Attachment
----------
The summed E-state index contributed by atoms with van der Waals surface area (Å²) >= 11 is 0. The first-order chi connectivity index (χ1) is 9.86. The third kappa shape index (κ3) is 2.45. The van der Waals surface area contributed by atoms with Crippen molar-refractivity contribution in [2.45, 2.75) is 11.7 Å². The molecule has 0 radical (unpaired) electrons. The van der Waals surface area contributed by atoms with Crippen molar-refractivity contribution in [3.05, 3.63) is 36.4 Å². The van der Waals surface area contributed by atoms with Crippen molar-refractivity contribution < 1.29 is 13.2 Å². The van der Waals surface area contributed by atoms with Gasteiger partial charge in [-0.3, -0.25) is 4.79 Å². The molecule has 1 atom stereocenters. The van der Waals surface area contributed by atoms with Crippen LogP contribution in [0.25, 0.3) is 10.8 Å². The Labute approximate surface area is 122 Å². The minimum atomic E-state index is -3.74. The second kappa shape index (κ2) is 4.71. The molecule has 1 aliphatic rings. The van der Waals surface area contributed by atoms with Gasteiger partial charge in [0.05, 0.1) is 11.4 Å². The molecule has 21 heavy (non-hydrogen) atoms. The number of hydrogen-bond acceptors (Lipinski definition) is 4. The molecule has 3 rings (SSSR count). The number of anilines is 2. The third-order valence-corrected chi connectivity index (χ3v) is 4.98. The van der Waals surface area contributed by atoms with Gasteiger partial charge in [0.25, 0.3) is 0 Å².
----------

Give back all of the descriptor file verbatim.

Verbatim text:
The summed E-state index contributed by atoms with van der Waals surface area (Å²) >= 11 is 0. The first-order chi connectivity index (χ1) is 9.86. The third kappa shape index (κ3) is 2.45. The van der Waals surface area contributed by atoms with Crippen molar-refractivity contribution in [2.45, 2.75) is 11.7 Å². The molecule has 0 radical (unpaired) electrons. The van der Waals surface area contributed by atoms with Crippen molar-refractivity contribution in [3.05, 3.63) is 36.4 Å². The van der Waals surface area contributed by atoms with Crippen molar-refractivity contribution < 1.29 is 13.2 Å². The van der Waals surface area contributed by atoms with Gasteiger partial charge in [-0.3, -0.25) is 4.79 Å². The molecule has 1 atom stereocenters. The van der Waals surface area contributed by atoms with Crippen LogP contribution in [0.25, 0.3) is 10.8 Å². The Labute approximate surface area is 122 Å². The minimum atomic E-state index is -3.74. The second kappa shape index (κ2) is 4.71. The molecule has 1 aliphatic rings. The van der Waals surface area contributed by atoms with Gasteiger partial charge in [0.05, 0.1) is 11.4 Å². The molecule has 21 heavy (non-hydrogen) atoms. The number of hydrogen-bond acceptors (Lipinski definition) is 4. The molecule has 3 rings (SSSR count). The number of anilines is 2. The third-order valence-corrected chi connectivity index (χ3v) is 4.98. The van der Waals surface area contributed by atoms with Gasteiger partial charge in [0.25, 0.3) is 0 Å².